The passage of time is (almost always) synonymous with progress in technology. It’s obvious that as time passes, technology also tends to improve by leaps and bounds. Things tend to become faster, smarter, smaller, lighter and – in most cases – cheaper! In the last few decades, automobiles have become blazingly fast, as have ships and trains.
However, one of the most common means of transportation, i.e., commercial airplanes, have not really seen any improvement in terms of speed. In fact, commercial planes have generally become slower! Think about that for a moment…
As most, if not all, technological tools have improved significantly in the last couple decades, it’s not unreasonable to ‘expect’ commercial planes to similarly become faster, is it? So, why hasn’t commercial air travel sped up at all since the 1960s?
Fuel efficiency and cost
Fuel efficiency, among various other things, is the primary reason why commercial airplanes have not gotten any faster in the last couple of decades.
Consider this: air travel from New York to Denver takes 19 more minutes today than it took back in 1983; similarly, flying from Washington, D.C., to Miami takes 45 more minutes than what it took in 1973. One of the primary reasons behind this minor sluggishness in speed is the cost of fuel.
You see, even if you increase the average speed of your commercial airliner by 10%, your aircraft would end up consuming around 20% more energy, simply because aerodynamic drag is approximately proportional to the square of the speed. Higher speeds mean higher fuel consumption, which, in turn, means higher operating costs.
Furthermore, a modern air passenger has much less incentive to shell out more money to travel faster. It’s interesting to note that airplane manufacturers are technically capable of producing faster commercial planes, but there simply isn’t much demand for them outside of military applications.
Thus, commercial airplanes continue to fly at basically the same speeds they flew 40-50 years ago.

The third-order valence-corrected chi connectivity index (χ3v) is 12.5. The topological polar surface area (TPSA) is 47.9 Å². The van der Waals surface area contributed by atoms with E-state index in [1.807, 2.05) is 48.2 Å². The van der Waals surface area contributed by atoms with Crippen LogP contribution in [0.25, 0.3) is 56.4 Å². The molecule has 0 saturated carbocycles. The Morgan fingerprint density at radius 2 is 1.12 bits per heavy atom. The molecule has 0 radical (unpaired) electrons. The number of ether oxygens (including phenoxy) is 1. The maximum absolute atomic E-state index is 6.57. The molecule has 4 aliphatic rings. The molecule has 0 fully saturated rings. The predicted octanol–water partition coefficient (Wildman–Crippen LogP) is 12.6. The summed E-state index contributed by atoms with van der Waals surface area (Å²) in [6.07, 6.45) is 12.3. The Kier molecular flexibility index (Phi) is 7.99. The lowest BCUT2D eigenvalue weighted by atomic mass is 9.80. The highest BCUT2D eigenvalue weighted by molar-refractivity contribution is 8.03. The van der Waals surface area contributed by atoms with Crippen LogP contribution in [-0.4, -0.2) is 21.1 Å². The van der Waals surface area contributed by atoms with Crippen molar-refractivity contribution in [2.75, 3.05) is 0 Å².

Turbofan or ‘high-bypass’ jet engines
Older jet engines on commercial airplanes had intakes that were less than half as wide and moved less air at higher speeds. However, modern ‘high-bypass’ jet engines with their large-diameter front fans offer various advantages over the older designs.
These high-bypass engines are a type of air-breathing engine that is capable of achieving the same thrust with more air passing through at lower speeds. This is done by routing most of the air (as much as 93% in some variants) around the engine’s turbine in lieu of passing through it.
Take a look at the following animation to better understand how a high-bypass engine works:
An animated turbofan engine (Photo Credit : Richard Wheeler (Zephyris)/ Wikimedia Commons)
According to Mark Drela, an Aeronautics and Astronautics professor, the efficiency of these high-bypass engines peaks at lower speeds, which is why airplane manufacturers favor somewhat slower airplanes. “A slower airplane can also have less wing sweep, which makes it smaller, lighter and hence less expensive.” says Drela.
Going faster than sound
The Concorde, a British-French turbojet-powered supersonic passenger commercial airplane that operated from 1969 to 2003, had a maximum speed of 1354 mph, which is just over twice the speed of sound!
Unfortunately, the Concorde was a fuel guzzler; it used around 47 pounds of fuel for every mile it flew. Also, it could only seat 100 passengers! Thus, it come as no surprise that there weren’t many takers for the seats it offered for such insanely high prices. Basically, the company’s airline economics failed.
The plane also travelled faster than the speed of sound, which meant that it necessarily produced a sonic boom – something that many governments don’t allow in commercial aircraft that pass over their inhabited territory. As planes become faster, they inevitably tend to become more noisy, particularly when they break the sound barrier. This conflict is something that manufacturers want to avoid.
Efforts are in full swing to make commercial aircraft that have little to no sound signature; so, despite everything that was just said, flights may actually become faster in the near future!
- Stanford University
- Smithsonian Institution
- Massachusetts Institute of Technology